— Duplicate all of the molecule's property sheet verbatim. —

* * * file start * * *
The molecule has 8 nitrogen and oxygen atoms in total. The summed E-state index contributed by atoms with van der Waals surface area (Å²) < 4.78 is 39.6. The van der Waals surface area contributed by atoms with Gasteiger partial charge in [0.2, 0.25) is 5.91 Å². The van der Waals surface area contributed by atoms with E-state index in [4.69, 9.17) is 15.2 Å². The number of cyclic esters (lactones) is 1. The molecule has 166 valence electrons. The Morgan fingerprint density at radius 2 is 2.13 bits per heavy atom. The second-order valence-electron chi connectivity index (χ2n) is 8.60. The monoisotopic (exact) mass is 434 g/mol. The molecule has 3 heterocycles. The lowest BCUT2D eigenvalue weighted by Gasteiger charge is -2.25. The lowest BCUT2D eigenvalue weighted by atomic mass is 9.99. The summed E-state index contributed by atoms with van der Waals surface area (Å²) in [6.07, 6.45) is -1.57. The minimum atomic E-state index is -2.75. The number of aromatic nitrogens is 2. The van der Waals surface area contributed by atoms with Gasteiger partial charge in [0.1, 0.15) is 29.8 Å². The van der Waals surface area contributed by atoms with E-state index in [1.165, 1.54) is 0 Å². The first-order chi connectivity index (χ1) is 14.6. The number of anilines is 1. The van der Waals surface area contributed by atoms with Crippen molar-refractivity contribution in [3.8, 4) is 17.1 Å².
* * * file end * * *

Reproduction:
The molecule has 8 nitrogen and oxygen atoms in total. The summed E-state index contributed by atoms with van der Waals surface area (Å²) < 4.78 is 39.6. The van der Waals surface area contributed by atoms with Gasteiger partial charge in [0.2, 0.25) is 5.91 Å². The van der Waals surface area contributed by atoms with E-state index in [4.69, 9.17) is 15.2 Å². The number of cyclic esters (lactones) is 1. The molecule has 166 valence electrons. The Morgan fingerprint density at radius 2 is 2.13 bits per heavy atom. The second-order valence-electron chi connectivity index (χ2n) is 8.60. The monoisotopic (exact) mass is 434 g/mol. The molecule has 3 heterocycles. The lowest BCUT2D eigenvalue weighted by Gasteiger charge is -2.25. The lowest BCUT2D eigenvalue weighted by atomic mass is 9.99. The summed E-state index contributed by atoms with van der Waals surface area (Å²) in [6.07, 6.45) is -1.57. The minimum atomic E-state index is -2.75. The number of aromatic nitrogens is 2. The van der Waals surface area contributed by atoms with Gasteiger partial charge in [0.1, 0.15) is 29.8 Å². The van der Waals surface area contributed by atoms with E-state index in [1.165, 1.54) is 0 Å². The first-order chi connectivity index (χ1) is 14.6. The number of anilines is 1. The van der Waals surface area contributed by atoms with Crippen molar-refractivity contribution in [3.8, 4) is 17.1 Å².